Source: Buisness Cloud News

With operations in 24 countries, over 120,000 employees globally, Telefónica Group, one of the largest telecommunications companies in the world, is looking to put at IT at the core of everything that it does in order to compete globally in an industry currently in the throes of a digital revolution. Phil Jordan, group chief information officer at Telefónica tells BCN that cloud is at the centre of how the company plans to regain terrain lost to over-the-top (OTT) players, make its core mobile and fixed line operations more flexible and scalable, and enable it to provide next generation digital services.

“IT is a strategic differentiator for the company, but it hasn’t always been perceived that way, even when I became CIO,” says Jordan, who took up his current role at Telefónica in 2011. Context, he says, is essential to understanding why this perception proliferated within the company and throughout the telecoms sector more broadly, and why the operator is currently spearheading so many new digital initiatives.

“We’re a business operating in an industry that failed to innovate fast enough, which has probably created the opportunity for the Vibers and the WhatsApps of the world, and I think we’ve failed to innovate in our own product because, like a lot of businesses, we felt we didn’t need to because we were making lots of money,” he explains. “You get complacent.”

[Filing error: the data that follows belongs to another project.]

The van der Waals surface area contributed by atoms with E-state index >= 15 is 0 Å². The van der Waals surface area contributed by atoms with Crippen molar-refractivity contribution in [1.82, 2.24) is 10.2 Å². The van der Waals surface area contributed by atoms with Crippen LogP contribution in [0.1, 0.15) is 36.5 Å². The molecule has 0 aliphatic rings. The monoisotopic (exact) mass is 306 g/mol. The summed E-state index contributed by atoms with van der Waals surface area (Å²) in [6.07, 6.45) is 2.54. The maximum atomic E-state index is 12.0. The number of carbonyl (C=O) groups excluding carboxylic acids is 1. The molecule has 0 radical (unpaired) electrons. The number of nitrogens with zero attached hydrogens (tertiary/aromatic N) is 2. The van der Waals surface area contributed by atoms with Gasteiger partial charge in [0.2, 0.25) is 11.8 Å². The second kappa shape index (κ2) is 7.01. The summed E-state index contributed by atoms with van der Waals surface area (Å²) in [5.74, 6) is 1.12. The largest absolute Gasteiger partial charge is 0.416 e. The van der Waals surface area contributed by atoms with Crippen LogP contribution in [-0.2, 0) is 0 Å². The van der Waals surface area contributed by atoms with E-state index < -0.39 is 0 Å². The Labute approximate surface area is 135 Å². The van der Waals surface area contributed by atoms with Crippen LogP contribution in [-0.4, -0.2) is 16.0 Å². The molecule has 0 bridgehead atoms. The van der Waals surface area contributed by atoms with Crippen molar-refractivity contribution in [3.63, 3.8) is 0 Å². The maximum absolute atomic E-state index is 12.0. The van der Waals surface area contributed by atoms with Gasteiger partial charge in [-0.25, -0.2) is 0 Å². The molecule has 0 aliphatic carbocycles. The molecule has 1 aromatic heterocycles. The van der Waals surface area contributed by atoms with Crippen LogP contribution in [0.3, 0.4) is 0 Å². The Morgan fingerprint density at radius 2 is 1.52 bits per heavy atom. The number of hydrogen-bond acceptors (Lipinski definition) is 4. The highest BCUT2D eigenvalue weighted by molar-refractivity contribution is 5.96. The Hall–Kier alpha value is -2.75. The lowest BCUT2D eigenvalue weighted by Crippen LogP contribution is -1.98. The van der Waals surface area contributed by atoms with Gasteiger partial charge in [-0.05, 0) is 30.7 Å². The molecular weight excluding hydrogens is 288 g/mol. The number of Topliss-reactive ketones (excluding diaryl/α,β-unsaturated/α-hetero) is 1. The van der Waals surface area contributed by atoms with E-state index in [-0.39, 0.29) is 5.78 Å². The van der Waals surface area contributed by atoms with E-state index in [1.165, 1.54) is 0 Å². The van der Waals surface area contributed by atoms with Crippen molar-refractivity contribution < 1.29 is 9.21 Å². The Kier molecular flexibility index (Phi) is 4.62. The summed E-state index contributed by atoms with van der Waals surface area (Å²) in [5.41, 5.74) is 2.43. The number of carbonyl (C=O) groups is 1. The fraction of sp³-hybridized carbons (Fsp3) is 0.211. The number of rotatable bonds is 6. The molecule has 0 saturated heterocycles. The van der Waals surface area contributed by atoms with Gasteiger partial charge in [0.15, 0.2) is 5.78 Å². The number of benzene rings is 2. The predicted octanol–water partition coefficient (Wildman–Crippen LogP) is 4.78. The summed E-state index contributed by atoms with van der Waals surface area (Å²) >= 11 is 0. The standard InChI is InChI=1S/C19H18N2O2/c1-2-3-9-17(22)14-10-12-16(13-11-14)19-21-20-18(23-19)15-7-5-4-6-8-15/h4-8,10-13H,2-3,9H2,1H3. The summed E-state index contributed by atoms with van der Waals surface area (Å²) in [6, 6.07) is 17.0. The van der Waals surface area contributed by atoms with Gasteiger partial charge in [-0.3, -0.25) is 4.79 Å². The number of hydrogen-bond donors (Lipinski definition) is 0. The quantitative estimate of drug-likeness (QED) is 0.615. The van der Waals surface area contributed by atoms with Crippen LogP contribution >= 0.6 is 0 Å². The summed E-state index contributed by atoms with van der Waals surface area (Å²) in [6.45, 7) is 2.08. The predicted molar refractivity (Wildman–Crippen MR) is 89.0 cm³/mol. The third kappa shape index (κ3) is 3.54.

The situation is cause for concern, not just at Telefónica but for most telcos, which could be losing up to $386bn cumulatively by 2018 to OTT players like Skype and WhatsApp according to research and consulting firm Ovum.

It is within this context that Telefónica has sought to become more digital, an effort complicated by its continued growth and a series of acquisitions. As one of the biggest and oldest telcos with lots of fixed line heritage, it has accumulated a very complex IT systems landscape over the years, which Jordan says the company is constantly trying to simplify.

“One of our big challenges as a federation of separate businesses is that we have to remove complexity. We’ve managed to overcomplicate the industry, our business, and our internal systems over the last 20 years,” he says.

But the biggest challenge, he explains, is inextricably linked to what Jordan believes is the biggest opportunity for the operator: data.

“We’ve always had a tremendous amount of data, we’ve always been a big data company, but how do you derive insights from the data? Because of systems fragmentation, we’ve struggled to derive real insight and particularly global insight through the use of data. Getting a 360 degree view of our customers is actually a much bigger challenge for us than working out how to leverage analytics and big data systems.”